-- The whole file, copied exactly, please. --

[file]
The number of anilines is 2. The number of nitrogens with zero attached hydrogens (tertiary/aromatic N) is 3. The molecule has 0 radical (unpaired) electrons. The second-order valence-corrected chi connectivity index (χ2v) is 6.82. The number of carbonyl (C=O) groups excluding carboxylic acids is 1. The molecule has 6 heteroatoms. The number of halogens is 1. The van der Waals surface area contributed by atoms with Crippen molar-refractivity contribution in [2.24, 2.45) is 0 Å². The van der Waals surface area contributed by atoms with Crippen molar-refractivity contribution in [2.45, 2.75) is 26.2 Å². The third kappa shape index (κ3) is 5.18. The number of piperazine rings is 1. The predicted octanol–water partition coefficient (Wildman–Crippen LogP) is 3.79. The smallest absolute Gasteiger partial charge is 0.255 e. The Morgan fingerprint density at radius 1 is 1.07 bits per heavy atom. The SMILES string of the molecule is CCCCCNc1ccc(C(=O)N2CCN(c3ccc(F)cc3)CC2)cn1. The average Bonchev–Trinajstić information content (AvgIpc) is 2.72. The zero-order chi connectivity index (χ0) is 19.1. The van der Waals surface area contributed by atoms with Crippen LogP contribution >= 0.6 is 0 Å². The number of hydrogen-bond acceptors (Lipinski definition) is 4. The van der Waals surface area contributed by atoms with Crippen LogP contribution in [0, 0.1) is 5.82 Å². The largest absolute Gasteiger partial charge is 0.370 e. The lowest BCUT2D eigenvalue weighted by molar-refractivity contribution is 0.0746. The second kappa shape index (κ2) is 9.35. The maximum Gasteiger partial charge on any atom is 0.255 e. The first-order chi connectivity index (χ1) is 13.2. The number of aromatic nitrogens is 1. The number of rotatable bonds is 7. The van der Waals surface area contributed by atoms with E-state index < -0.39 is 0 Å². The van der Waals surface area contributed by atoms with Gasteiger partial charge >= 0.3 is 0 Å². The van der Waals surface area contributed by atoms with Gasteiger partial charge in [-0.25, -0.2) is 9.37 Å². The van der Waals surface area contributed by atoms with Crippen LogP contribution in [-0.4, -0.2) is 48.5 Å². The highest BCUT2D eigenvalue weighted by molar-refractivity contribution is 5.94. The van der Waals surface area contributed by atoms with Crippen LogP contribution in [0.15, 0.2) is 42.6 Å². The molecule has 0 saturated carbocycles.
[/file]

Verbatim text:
The number of anilines is 2. The number of nitrogens with zero attached hydrogens (tertiary/aromatic N) is 3. The molecule has 0 radical (unpaired) electrons. The second-order valence-corrected chi connectivity index (χ2v) is 6.82. The number of carbonyl (C=O) groups excluding carboxylic acids is 1. The molecule has 6 heteroatoms. The number of halogens is 1. The van der Waals surface area contributed by atoms with Crippen molar-refractivity contribution in [2.24, 2.45) is 0 Å². The van der Waals surface area contributed by atoms with Crippen molar-refractivity contribution in [2.45, 2.75) is 26.2 Å². The third kappa shape index (κ3) is 5.18. The number of piperazine rings is 1. The predicted octanol–water partition coefficient (Wildman–Crippen LogP) is 3.79. The smallest absolute Gasteiger partial charge is 0.255 e. The Morgan fingerprint density at radius 1 is 1.07 bits per heavy atom. The SMILES string of the molecule is CCCCCNc1ccc(C(=O)N2CCN(c3ccc(F)cc3)CC2)cn1. The average Bonchev–Trinajstić information content (AvgIpc) is 2.72. The zero-order chi connectivity index (χ0) is 19.1. The van der Waals surface area contributed by atoms with Crippen LogP contribution >= 0.6 is 0 Å². The number of hydrogen-bond acceptors (Lipinski definition) is 4. The van der Waals surface area contributed by atoms with Crippen LogP contribution in [0, 0.1) is 5.82 Å². The largest absolute Gasteiger partial charge is 0.370 e. The lowest BCUT2D eigenvalue weighted by molar-refractivity contribution is 0.0746. The second kappa shape index (κ2) is 9.35. The maximum Gasteiger partial charge on any atom is 0.255 e. The first-order chi connectivity index (χ1) is 13.2. The number of aromatic nitrogens is 1. The number of rotatable bonds is 7. The van der Waals surface area contributed by atoms with E-state index < -0.39 is 0 Å². The van der Waals surface area contributed by atoms with Gasteiger partial charge >= 0.3 is 0 Å². The van der Waals surface area contributed by atoms with Gasteiger partial charge in [-0.25, -0.2) is 9.37 Å². The van der Waals surface area contributed by atoms with Crippen LogP contribution in [-0.4, -0.2) is 48.5 Å². The highest BCUT2D eigenvalue weighted by molar-refractivity contribution is 5.94. The van der Waals surface area contributed by atoms with Crippen LogP contribution in [0.15, 0.2) is 42.6 Å². The molecule has 0 saturated carbocycles.